BALANCE – Kara Cavel
My word for the new year is balance. Over the past year, I have had a difficult time holding the tension of the opposites. This year where this is sadness, I would like to also find joy where this is ugliness, I would like to find beauty, where there is hopelessness, I would like to find hopefulness. Tolerating ambiguity and the complicated nature of all things is my approach to balance.
LIVINGNESS – Laura Crosby
Sri Nisargadatta Maharaj shared, “There is something exceptional, unique, about the present event, which the previous or the coming do not have. There is a livingness about it, an actuality; it stands out as if illuminated. There is the ‘stamp of reality’ on the actual which the past and future do not have.” In this livingness I find a vivid intimacy with the wondrousness, the preciousness of life. (Emphasis added.)
CURIOSITY – Marilyn Erickson
Curiosity is an essential force of life!
In How to Do Nothing: Resisting the Attention Economy, Jenny Odell writes about curiosity as "bringing us out of step with the everyday"; like Alice going down the rabbit hole. It can be enjoyable. It can be frightening, We have it in childhood and, hopefully, retain it into adulthood. Because curiosity can orient us to something outside ourselves it has the potential to get us involved in something so much that we forget about ourselves, even if only for a moment.
EMPTY – Louisa Foster
When the pandemic first began, I characteristically flew into action, trying to figure out how to get our programs and offerings online, how to keep our community connected, and get the information needed out to help everyone feel resourced and supported through the crisis. Two years in, I am more relaxed and realize how much of a need for empty space there is in my life. Space for non-directed thought. Space for creativity. Space for mystery and the Sacred. Emptiness invites possibility and silences ego. Emptiness will allow me to listen more closely to what is subtle, hidden, and sublime.
HOPE - Jenna Lopez
My word for 2022 is Hope. Living through the pandemic has brought many new challenges and struggles. The biggest challenge for me has been in maintaining some sense of Hope that things will get better. Hope that we will find ways to face these challenges together. Hope that whatever the new normal is going to be will involve a stronger and better sense of community. Being able to remain Hopeful in these times is a skill that I want to do a better job of cultivating in 2022.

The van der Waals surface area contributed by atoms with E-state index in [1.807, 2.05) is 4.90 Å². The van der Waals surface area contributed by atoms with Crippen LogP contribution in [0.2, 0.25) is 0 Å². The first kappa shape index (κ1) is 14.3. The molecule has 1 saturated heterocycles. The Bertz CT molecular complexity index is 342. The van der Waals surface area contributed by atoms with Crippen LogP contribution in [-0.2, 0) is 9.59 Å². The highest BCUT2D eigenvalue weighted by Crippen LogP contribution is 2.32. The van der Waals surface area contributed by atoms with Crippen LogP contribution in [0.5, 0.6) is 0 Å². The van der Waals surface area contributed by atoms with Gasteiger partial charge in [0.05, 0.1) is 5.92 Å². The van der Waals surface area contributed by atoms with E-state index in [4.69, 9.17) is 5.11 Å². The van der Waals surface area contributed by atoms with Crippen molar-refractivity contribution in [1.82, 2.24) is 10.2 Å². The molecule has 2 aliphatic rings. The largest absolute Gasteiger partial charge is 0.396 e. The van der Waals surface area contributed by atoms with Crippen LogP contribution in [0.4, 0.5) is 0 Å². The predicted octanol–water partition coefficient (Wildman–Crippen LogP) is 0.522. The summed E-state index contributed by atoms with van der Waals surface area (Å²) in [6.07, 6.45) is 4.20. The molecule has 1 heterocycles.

RECONSTRUCTION – Pamela Mueggenberg
Reconstruction (n): 1. the act or process of rebuilding, repairing, or restoring something. 2. the re-creation or reimagining of something from the past by using information acquired through research. 3. a process by which scientific principles and techniques are applied to physical evidence in order to create an accurate understanding of a past event.
I have chosen the word “reconstruction” for this year. We are now two years in of a collective trauma, one that baffles the mind and stresses the body. I would like to look back on this era of illness, fear, and conflict with a compassionate heart and nonjudgmental observation. I am going to make an effort to make some meaning of our experiences but also to help build a different future, one where we value common humanity and help each other heal and thrive. I'm also going to try and reconstruct my relationship with my body, a relationship that has been put on the back burner as I prioritized others during this pandemic - investing in self-care, meditation, movement, and a more mindful relationship with food will be a welcome change. We’re not done with Covid yet, but reconstruction can begin before the trauma ends - and in fact might be what we need to end it.